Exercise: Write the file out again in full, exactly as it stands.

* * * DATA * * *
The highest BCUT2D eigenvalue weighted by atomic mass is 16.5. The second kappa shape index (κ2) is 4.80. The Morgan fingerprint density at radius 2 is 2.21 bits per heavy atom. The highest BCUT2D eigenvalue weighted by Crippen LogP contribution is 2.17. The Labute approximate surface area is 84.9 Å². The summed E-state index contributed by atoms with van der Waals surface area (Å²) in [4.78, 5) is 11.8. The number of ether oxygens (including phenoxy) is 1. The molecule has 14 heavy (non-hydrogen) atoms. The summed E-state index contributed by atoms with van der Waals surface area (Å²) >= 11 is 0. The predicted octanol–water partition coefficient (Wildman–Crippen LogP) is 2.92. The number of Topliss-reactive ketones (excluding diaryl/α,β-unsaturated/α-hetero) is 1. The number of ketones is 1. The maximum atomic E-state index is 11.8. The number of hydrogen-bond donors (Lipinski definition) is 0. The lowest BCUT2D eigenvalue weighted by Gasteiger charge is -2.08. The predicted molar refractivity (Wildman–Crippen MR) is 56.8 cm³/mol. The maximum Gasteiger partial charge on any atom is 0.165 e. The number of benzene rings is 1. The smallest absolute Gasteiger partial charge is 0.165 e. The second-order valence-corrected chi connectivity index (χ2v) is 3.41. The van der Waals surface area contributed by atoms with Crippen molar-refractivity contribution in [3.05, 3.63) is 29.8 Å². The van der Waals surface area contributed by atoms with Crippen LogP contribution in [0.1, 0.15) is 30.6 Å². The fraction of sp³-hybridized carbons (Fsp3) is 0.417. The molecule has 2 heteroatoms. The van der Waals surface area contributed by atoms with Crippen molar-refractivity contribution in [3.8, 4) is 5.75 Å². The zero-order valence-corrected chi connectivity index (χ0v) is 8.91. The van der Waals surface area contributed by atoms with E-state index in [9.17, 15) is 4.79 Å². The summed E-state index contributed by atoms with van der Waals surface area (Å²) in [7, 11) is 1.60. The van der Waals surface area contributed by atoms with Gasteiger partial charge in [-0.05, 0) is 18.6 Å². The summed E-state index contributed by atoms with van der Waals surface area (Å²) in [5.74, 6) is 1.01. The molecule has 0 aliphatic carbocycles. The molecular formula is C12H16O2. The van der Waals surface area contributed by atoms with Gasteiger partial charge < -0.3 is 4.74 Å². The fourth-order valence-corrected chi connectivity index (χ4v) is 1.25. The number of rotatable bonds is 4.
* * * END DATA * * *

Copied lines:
The highest BCUT2D eigenvalue weighted by atomic mass is 16.5. The second kappa shape index (κ2) is 4.80. The Morgan fingerprint density at radius 2 is 2.21 bits per heavy atom. The highest BCUT2D eigenvalue weighted by Crippen LogP contribution is 2.17. The Labute approximate surface area is 84.9 Å². The summed E-state index contributed by atoms with van der Waals surface area (Å²) in [4.78, 5) is 11.8. The number of ether oxygens (including phenoxy) is 1. The molecule has 14 heavy (non-hydrogen) atoms. The summed E-state index contributed by atoms with van der Waals surface area (Å²) >= 11 is 0. The predicted octanol–water partition coefficient (Wildman–Crippen LogP) is 2.92. The number of Topliss-reactive ketones (excluding diaryl/α,β-unsaturated/α-hetero) is 1. The number of ketones is 1. The maximum atomic E-state index is 11.8. The number of hydrogen-bond donors (Lipinski definition) is 0. The lowest BCUT2D eigenvalue weighted by Gasteiger charge is -2.08. The predicted molar refractivity (Wildman–Crippen MR) is 56.8 cm³/mol. The maximum Gasteiger partial charge on any atom is 0.165 e. The number of benzene rings is 1. The smallest absolute Gasteiger partial charge is 0.165 e. The second-order valence-corrected chi connectivity index (χ2v) is 3.41. The van der Waals surface area contributed by atoms with Crippen molar-refractivity contribution in [3.05, 3.63) is 29.8 Å². The van der Waals surface area contributed by atoms with Crippen LogP contribution in [0.1, 0.15) is 30.6 Å². The fraction of sp³-hybridized carbons (Fsp3) is 0.417. The molecule has 2 heteroatoms. The van der Waals surface area contributed by atoms with Crippen molar-refractivity contribution in [3.8, 4) is 5.75 Å². The zero-order valence-corrected chi connectivity index (χ0v) is 8.91. The van der Waals surface area contributed by atoms with E-state index in [9.17, 15) is 4.79 Å². The summed E-state index contributed by atoms with van der Waals surface area (Å²) in [7, 11) is 1.60. The van der Waals surface area contributed by atoms with Gasteiger partial charge in [-0.05, 0) is 18.6 Å². The summed E-state index contributed by atoms with van der Waals surface area (Å²) in [5.74, 6) is 1.01. The molecule has 0 aliphatic carbocycles. The molecular formula is C12H16O2. The van der Waals surface area contributed by atoms with Gasteiger partial charge < -0.3 is 4.74 Å². The fourth-order valence-corrected chi connectivity index (χ4v) is 1.25. The number of rotatable bonds is 4.